Dr. Blight does not depict this side of Douglass because it complicates the narrative. He writes, “The fact that emancipation, extracted through blood and agony, could so quickly transform Douglass into the author of a hopeful new vision of his country is stunning, a testament to the revolutionary sense of history embraced by this former slave and abolitionist.” This was not a new vision. Douglass believed that slavery was by its nature incompatible with the founding, and he sought a restoration of those principles consistently after 1851.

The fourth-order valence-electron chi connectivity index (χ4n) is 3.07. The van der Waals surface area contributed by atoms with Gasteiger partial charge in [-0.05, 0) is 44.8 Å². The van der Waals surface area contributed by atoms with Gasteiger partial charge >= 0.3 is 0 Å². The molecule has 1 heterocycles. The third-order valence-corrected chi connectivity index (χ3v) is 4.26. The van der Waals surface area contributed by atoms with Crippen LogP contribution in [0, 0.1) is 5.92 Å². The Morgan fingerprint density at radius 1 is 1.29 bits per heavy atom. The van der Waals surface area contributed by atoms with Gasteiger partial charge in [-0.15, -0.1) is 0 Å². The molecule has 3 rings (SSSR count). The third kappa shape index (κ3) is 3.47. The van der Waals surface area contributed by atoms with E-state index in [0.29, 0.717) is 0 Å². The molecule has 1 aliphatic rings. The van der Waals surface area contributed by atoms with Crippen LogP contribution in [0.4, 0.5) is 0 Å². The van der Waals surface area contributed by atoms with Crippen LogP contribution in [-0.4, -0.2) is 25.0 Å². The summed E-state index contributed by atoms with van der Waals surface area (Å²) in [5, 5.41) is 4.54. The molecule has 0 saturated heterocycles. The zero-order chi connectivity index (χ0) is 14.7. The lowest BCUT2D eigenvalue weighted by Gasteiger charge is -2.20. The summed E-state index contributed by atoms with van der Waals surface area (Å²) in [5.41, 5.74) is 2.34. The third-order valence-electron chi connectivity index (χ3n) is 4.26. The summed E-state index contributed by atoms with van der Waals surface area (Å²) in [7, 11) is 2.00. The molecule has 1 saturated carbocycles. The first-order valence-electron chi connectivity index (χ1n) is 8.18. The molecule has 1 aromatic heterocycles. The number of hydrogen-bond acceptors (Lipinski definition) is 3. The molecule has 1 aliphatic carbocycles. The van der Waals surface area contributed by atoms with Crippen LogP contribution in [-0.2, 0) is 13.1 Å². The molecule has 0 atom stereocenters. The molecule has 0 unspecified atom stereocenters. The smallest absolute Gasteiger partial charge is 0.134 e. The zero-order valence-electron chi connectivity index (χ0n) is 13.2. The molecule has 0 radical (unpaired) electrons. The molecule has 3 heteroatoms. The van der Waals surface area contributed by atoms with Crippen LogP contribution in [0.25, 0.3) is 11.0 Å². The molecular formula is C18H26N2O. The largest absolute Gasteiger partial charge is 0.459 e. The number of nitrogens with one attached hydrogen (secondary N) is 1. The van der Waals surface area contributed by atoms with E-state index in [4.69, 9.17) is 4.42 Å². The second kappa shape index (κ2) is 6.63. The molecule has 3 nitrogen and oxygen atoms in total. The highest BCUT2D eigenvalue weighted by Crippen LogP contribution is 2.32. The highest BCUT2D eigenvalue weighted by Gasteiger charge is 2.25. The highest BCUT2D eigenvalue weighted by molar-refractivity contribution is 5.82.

David Blight conceives of America purely as an idea, so he can easily portray it as what he believes it ought to be. Dr. Blight proclaims, “Americans needed a new articulation of how their country was an idea, Douglass recognized, and he gave it to them.” America had its own history and customs combined with principles manifested in its governing institutions. Dr. Blight’s portrayal of America as an idea thus also permits him to claim that Douglass sought to reinvent the country. He again uses the “Our Composite Nationality” speech in which Douglass defends the influx of Chinese immigrants to portray Douglass as a cosmopolitan. Citing Douglass’ words as timely, Dr. Blight concludes, “He urged Americans not to fear the alien character of Asian languages or cultures. The Chinese, like all other immigrants, would assimilate to American laws and folkways.” Douglass does say that the Chinese will bring their own unique talents and abilities to the United States, but Dr. Blight’s quip that they will certainly assimilate needs to be put into context. Douglass refutes Christians who were responding with racist hatred to the influx of Chinese immigrants: “It is the Chinaman, not the Christian, who should be alarmed for his faith. He exposes that faith to great dangers by exposing it to the freer air of America.” Thus, the Chinese person who was not used to freedom will certainly change when living in America, but Dr. Blight’s assessment of it is insufficient. There are duties that Americans have in their conduct with immigrants.